We’re in the thick of the NFL offseason and it’s officially time to start fantasy football prep. I’ll be answering the biggest questions heading into the 2021 season. Click here to read the series of questions answered so far.
A phenomenon exists during every fantasy football draft season: Offenses have multiple skill-position players valued highly, but the quarterback responsible for enabling all parties involved doesn’t go off the board until the later rounds. There are three clear examples of this ahead of the 2021 season. The following teams have at least three skill-position players ranked highly at their position, but their quarterback is going outside of fantasy’s top-12 signal-callers:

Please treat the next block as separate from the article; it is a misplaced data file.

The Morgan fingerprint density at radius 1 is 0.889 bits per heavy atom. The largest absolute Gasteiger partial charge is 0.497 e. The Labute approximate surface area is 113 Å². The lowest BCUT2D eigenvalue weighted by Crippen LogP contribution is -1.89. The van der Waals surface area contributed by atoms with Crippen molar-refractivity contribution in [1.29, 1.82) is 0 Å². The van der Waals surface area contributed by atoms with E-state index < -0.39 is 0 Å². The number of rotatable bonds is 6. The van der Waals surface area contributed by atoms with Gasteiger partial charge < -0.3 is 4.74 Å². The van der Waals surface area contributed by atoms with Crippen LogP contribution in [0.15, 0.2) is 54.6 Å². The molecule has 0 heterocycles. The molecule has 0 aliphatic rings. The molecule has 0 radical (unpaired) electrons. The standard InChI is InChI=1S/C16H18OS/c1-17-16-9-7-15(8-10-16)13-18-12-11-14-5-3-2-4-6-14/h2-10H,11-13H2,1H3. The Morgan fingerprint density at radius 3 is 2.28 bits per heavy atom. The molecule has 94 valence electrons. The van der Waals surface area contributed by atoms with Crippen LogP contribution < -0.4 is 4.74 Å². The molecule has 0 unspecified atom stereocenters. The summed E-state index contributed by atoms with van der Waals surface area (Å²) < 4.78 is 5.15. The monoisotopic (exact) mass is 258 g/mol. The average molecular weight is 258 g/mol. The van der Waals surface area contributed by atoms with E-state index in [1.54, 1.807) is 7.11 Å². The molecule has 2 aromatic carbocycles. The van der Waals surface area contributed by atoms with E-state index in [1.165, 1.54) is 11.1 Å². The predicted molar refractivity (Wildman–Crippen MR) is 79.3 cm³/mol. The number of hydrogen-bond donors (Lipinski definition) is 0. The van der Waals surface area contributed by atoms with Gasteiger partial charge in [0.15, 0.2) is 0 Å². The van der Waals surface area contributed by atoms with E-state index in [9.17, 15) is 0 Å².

- Minnesota Vikings: Kirk Cousins (QB19), Dalvin Cook (RB2), Justin Jefferson (WR8), Adam Thielen (WR23), Irv Smith (TE12)
- Atlanta Falcons: Matt Ryan (QB17), Mike Davis (RB21), Calvin Ridley (WR5), Kyle Pitts (TE4)
- Washington Football Team: Ryan Fitzpatrick (QB20), Antonio Gibson (RB10), Terry McLaurin (WR12), Logan Thomas (TE10)
The natural next question: Does history tell us this is a sign the quarterback is undervalued, or is it the running back, wide receivers and tight end we should be worried about?
I went back over the past 10 seasons to determine how many offenses enabled at least three high-end running backs (top-24), wide receivers (top-24) and tight ends (top-12) in a single year. From there we can see how often these units also consisted of top-12 quarterback play in an effort to figure out if Cousins, Ryan and Fitzpatrick are truly going undervalued at the moment.
Overall, there have been 85 instances of an offense enabling at least three combined high-end running backs, wide receivers and/or tight ends in the same season since 2011. Some key findings: